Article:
In a recent Illinois Supreme Court case, the Court considered a case involving a charge of Resisting a Peace Officer. The case arose in 2011, when the daughters of a family with four kids (including the defendant) died in a car accident. The trial court ordered that the biological father should have temporary physical custody of the decedent’s daughter. The order permitted law enforcement officers to help the father get the daughter from whoever had physical custody.
The law officer tried to serve the order on the family three times. On the third occasion, the defendant, the uncle of the child, who was visiting, came to the door and eventually wound up in custody, charged with Resisting a Police Officer.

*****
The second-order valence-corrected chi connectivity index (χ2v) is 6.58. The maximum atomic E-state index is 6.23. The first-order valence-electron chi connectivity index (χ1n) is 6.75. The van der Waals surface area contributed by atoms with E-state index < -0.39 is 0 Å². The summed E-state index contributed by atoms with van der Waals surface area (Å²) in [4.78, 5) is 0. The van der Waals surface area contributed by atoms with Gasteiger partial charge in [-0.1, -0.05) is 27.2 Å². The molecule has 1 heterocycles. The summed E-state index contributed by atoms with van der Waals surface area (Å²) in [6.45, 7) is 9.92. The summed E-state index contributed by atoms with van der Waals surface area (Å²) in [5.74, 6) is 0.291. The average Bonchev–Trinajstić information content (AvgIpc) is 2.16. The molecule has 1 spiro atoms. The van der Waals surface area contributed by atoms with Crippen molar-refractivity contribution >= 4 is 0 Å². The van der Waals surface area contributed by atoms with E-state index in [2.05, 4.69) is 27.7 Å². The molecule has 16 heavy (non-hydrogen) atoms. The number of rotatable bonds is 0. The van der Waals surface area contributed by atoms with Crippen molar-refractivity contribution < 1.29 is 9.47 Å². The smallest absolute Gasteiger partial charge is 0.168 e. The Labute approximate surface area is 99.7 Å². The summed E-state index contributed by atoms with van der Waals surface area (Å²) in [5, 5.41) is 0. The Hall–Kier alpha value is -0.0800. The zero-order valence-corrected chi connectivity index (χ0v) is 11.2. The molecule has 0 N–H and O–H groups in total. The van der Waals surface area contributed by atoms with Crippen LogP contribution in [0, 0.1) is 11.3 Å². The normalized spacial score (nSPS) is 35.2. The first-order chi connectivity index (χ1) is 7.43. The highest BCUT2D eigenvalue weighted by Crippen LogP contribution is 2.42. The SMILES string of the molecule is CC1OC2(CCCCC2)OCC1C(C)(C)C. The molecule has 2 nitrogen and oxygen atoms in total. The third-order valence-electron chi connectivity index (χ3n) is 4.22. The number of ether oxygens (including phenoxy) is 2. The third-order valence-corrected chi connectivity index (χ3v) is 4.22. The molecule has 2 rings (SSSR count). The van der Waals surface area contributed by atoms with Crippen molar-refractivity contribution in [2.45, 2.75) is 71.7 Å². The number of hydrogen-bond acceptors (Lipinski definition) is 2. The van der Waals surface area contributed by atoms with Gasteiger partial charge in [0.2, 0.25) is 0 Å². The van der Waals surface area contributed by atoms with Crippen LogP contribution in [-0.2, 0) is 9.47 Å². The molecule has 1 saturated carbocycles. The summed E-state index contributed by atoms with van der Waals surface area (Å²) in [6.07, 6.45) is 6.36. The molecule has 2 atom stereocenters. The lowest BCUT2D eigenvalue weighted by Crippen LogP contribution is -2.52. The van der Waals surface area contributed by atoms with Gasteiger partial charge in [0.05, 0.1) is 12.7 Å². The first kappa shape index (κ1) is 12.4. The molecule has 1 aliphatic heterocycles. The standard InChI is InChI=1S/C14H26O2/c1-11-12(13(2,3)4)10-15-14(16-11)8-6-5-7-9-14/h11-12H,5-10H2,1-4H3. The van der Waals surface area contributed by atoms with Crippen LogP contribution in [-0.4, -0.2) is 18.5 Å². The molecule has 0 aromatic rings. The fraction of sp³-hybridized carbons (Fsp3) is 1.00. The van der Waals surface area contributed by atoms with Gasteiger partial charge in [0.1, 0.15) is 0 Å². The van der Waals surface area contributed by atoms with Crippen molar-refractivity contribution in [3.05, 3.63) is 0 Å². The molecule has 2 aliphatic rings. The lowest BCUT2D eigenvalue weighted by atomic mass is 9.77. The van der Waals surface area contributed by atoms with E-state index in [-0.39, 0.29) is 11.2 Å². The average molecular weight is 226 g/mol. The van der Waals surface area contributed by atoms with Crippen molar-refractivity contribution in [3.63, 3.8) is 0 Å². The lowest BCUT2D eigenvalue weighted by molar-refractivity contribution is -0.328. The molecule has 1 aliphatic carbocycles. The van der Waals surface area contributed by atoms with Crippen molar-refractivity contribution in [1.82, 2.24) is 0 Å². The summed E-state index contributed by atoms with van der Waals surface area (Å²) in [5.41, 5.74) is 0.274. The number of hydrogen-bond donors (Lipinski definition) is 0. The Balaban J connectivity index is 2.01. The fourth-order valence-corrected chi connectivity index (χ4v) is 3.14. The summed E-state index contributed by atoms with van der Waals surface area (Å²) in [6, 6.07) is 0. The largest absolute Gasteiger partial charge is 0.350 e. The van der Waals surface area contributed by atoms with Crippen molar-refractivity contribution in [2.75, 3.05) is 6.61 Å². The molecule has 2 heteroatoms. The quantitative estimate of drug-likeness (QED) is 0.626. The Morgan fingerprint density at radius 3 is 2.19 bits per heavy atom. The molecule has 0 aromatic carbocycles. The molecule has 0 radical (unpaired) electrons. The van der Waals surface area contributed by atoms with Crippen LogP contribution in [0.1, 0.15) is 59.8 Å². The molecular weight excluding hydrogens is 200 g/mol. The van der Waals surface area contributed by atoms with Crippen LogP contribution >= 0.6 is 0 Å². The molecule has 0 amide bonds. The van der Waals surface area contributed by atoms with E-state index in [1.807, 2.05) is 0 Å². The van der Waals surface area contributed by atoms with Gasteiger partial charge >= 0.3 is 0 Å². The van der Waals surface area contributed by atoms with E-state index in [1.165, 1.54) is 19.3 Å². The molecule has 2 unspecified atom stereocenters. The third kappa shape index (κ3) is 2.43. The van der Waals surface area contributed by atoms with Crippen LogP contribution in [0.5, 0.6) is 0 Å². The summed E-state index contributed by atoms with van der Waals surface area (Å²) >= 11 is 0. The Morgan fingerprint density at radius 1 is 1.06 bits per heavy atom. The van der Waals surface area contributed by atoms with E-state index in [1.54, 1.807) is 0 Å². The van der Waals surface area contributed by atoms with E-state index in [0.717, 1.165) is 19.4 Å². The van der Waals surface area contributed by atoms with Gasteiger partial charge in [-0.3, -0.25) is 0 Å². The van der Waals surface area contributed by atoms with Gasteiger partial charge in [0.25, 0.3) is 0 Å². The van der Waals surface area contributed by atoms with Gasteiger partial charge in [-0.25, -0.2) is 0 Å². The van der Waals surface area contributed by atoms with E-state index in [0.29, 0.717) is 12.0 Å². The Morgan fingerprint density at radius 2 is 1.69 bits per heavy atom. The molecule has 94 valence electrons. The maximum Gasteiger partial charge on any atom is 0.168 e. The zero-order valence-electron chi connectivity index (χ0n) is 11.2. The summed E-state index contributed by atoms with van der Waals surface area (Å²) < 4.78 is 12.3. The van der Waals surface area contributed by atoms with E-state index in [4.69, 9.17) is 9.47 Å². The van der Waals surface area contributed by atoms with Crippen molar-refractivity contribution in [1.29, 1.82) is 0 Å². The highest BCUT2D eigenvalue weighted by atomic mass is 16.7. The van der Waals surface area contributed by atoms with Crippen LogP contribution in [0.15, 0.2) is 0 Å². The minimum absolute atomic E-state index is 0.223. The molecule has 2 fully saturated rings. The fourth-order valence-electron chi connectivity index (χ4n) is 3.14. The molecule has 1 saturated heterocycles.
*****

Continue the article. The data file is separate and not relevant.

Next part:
At the jury trial, the court admonished the jury that the defendant was presumed innocent and advised them of the Zehr principles. The Zehr principles provide that when the defendant requests, the Court must advise potential jurors that the defendant is presumed innocent, the defendant is not required to produce any evidence, the state has to prove the defendant guilty beyond a reasonable doubt, and that if the defendant does not testify, that refusal to testify cannot be used against him. While testifying, the deputy claimed that he gave the defendant the court order, that the defendant was upset they were there, and that the child was on vacation. He claimed that the defendant got agitated and said the paper wasn’t a search order, and he poked the deputy in the shoulder and told them to leave the property. He arrested the defendant for Battery to a Peace Officer, but the defendant started thrashing to resist the arrest. They cuffed the defendant, and one of the police officers got open scrapes and cuts or scratches.